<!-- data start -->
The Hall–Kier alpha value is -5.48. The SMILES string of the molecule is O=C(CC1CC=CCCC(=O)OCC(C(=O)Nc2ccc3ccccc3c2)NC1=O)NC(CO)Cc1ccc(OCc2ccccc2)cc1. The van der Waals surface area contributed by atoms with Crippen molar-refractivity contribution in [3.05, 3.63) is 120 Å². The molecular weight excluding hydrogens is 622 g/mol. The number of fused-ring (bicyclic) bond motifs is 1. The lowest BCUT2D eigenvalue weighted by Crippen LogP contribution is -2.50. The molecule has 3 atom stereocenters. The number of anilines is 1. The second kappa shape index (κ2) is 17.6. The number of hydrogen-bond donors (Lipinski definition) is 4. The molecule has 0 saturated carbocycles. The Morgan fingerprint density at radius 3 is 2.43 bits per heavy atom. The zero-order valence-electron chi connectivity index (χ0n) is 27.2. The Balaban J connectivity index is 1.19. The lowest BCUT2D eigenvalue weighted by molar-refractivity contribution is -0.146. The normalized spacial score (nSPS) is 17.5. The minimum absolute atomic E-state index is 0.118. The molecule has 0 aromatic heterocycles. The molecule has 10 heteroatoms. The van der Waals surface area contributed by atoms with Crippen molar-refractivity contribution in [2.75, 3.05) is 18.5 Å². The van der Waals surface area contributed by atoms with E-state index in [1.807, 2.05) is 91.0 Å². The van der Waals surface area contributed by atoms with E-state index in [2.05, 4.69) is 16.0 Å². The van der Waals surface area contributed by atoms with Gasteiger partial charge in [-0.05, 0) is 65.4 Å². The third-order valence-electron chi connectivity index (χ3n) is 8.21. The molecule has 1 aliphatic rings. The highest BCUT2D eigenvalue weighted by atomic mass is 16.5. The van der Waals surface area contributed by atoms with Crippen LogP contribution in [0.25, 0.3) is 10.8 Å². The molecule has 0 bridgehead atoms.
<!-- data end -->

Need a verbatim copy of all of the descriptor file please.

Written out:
The Hall–Kier alpha value is -5.48. The SMILES string of the molecule is O=C(CC1CC=CCCC(=O)OCC(C(=O)Nc2ccc3ccccc3c2)NC1=O)NC(CO)Cc1ccc(OCc2ccccc2)cc1. The van der Waals surface area contributed by atoms with Crippen molar-refractivity contribution in [3.05, 3.63) is 120 Å². The molecular weight excluding hydrogens is 622 g/mol. The number of fused-ring (bicyclic) bond motifs is 1. The lowest BCUT2D eigenvalue weighted by Crippen LogP contribution is -2.50. The molecule has 3 atom stereocenters. The number of anilines is 1. The second kappa shape index (κ2) is 17.6. The number of hydrogen-bond donors (Lipinski definition) is 4. The molecule has 0 saturated carbocycles. The Morgan fingerprint density at radius 3 is 2.43 bits per heavy atom. The zero-order valence-electron chi connectivity index (χ0n) is 27.2. The Balaban J connectivity index is 1.19. The lowest BCUT2D eigenvalue weighted by molar-refractivity contribution is -0.146. The normalized spacial score (nSPS) is 17.5. The minimum absolute atomic E-state index is 0.118. The molecule has 0 aromatic heterocycles. The molecule has 10 heteroatoms. The van der Waals surface area contributed by atoms with Crippen molar-refractivity contribution in [2.75, 3.05) is 18.5 Å². The van der Waals surface area contributed by atoms with E-state index in [1.807, 2.05) is 91.0 Å². The van der Waals surface area contributed by atoms with E-state index in [2.05, 4.69) is 16.0 Å². The van der Waals surface area contributed by atoms with Gasteiger partial charge in [-0.05, 0) is 65.4 Å². The third-order valence-electron chi connectivity index (χ3n) is 8.21. The molecule has 1 aliphatic rings. The highest BCUT2D eigenvalue weighted by atomic mass is 16.5. The van der Waals surface area contributed by atoms with Crippen LogP contribution in [0.25, 0.3) is 10.8 Å². The molecule has 0 bridgehead atoms.